Date of Award


Degree Type


Degree Name

Doctor of Philosophy (PhD)

Graduate Group

Electrical & Systems Engineering

First Advisor

Alejandro Ribeiro


The goal of this thesis is to develop a mathematical framework for optimal, accurate, and affordable complexity statistical learning among networks of autonomous agents. We begin by noting the connection between statistical inference and stochastic programming, and consider extensions of this setup to settings in which a network of agents each observes a local data stream and would like to make decisions that are good with respect to information aggregated across the entire network. There is an open-ended degree of freedom in this problem formulation, however: the selection of the estimator function class which defines the feasible set of the stochastic program.

Our central contribution is the design of stochastic optimization tools in reproducing kernel Hilbert spaces that yield optimal, accurate, and affordable complexity statistical learning for a multi-agent network. To obtain this result, we first explore the relative merits and drawbacks of different function class selections.

In Part I, we consider multi-agent expected risk minimization this problem setting for the case that each agent seems to learn a common globally optimal generalized linear models (GLMs) by developing a stochastic variant of Arrow-Hurwicz primal-dual method. We establish convergence to the primal-dual optimal pair when either consensus or ``proximity" constraints encode the fact that we want all agents' to agree, or nearby agents to make decisions that are close to one another. Empirically, we observe that these convergence results are substantiated but that convergence may not translate into statistical accuracy. More broadly, optimality within a given estimator function class is not the same as one that makes minimal inference errors.

The optimality-accuracy tradeoff of GLMs motivates subsequent efforts to learn more sophisticated estimators based upon learned feature encodings of the data that is fed into the statistical model. The specific tool we turn to in Part II is dictionary learning, where we optimize both over regression weights and an encoding of the data, which yields a non-convex problem.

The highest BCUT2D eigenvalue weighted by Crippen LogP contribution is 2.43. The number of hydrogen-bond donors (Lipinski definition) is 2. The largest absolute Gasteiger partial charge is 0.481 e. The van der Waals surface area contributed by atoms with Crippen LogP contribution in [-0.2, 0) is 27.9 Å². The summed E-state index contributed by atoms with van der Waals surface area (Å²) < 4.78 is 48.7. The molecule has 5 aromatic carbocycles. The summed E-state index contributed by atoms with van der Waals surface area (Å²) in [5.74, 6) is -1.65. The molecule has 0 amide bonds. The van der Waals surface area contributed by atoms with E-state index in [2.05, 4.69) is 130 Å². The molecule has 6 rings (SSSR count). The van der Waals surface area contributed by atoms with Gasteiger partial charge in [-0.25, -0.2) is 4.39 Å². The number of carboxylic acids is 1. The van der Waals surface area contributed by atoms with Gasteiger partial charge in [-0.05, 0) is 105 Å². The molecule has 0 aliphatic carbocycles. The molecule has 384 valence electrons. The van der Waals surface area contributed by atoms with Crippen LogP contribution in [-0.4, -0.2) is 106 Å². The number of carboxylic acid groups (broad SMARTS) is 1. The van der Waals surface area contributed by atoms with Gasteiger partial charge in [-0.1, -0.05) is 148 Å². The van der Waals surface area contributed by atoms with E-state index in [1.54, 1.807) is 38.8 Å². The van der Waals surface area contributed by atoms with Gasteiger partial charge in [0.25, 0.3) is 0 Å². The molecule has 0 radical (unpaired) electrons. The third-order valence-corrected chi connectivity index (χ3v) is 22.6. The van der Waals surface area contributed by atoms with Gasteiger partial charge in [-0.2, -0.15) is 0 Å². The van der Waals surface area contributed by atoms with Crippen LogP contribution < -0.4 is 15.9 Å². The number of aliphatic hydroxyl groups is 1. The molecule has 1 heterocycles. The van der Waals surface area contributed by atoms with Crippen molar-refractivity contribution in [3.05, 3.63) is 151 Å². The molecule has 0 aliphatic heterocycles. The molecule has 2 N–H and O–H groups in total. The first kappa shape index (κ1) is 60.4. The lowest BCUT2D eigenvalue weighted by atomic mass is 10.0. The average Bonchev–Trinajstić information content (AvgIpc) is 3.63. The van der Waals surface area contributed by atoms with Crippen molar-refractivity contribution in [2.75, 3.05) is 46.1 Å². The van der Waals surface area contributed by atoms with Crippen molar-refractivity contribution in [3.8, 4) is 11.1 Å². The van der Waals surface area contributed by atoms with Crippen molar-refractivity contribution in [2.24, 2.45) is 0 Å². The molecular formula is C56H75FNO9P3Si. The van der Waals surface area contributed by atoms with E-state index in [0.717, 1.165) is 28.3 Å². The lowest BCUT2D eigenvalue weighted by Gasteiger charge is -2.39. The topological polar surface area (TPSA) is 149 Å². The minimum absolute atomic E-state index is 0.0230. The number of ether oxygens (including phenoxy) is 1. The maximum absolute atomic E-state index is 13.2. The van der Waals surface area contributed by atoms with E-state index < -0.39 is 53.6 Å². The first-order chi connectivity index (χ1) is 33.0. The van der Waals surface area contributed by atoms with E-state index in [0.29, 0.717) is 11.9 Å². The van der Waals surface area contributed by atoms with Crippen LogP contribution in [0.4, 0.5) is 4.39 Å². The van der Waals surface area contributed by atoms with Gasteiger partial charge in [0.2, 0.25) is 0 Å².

We investigate the use of stochastic methods for online task-driven dictionary learning, and obtain promising performance for the task of a ground robot learning to anticipate control uncertainty based on its past experience. Heartened by this implementation, we then consider extensions of this framework for a multi-agent network to each learn globally optimal task-driven dictionaries based on stochastic primal-dual methods. However, it is here the non-convexity of the optimization problem causes problems: stringent conditions on stochastic errors and the duality gap limit the applicability of the convergence guarantees, and impractically small learning rates are required for convergence in practice.

Thus, we seek to learn nonlinear statistical models while preserving convexity, which is possible through kernel methods ( Part III). However, the increased descriptive power of nonparametric estimation comes at the cost of infinite complexity. Thus, we develop a stochastic approximation algorithm in reproducing kernel Hilbert spaces (RKHS) that ameliorates this complexity issue while preserving optimality: we combine the functional generalization of stochastic gradient method (FSGD) with greedily constructed low-dimensional subspace projections based on matching pursuit. We establish that the proposed method yields a controllable trade-off between optimality and memory, and yields highly accurate parsimonious statistical models in practice.


Then, we develop a multi-agent extension of this method by proposing a new node-separable penalty function and applying FSGD together with low-dimensional subspace projections. This extension allows a network of autonomous agents to learn a memory-efficient approximation to the globally optimal regression function based only on their local data stream and message passing with neighbors. In practice, we observe agents are able to stably learn highly accurate and memory-efficient nonlinear statistical models from streaming data.

From here, we shift focus to a more challenging class of problems, motivated by the fact that true learning is not just revising predictions based upon data but augmenting behavior over time based on temporal incentives. This goal may be described by Markov Decision Processes (MDPs): at each point, an agent is in some state of the world, takes an action and then receives a reward while randomly transitioning to a new state. The goal of the agent is to select the action sequence to maximize its long-term sum of rewards, but determining how to select this action sequence when both the state and action spaces are infinite has eluded researchers for decades. As a precursor to this feat, we consider the problem of policy evaluation in infinite MDPs, in which we seek to determine the long-term sum of rewards when starting in a given state when actions are chosen according to a fixed distribution called a policy. We reformulate this problem as a RKHS-valued compositional stochastic program and we develop a functional extension of stochastic quasi-gradient algorithm operating in tandem with the greedy subspace projections mentioned above. We prove convergence with probability 1 to the Bellman fixed point restricted to this function class, and we observe a state of the art trade off in memory versus Bellman error for the proposed method on the Mountain Car driving task, which bodes well for incorporating policy evaluation into more sophisticated, provably stable reinforcement learning techniques, and in time, developing optimal collaborative multi-agent learning-based control systems.

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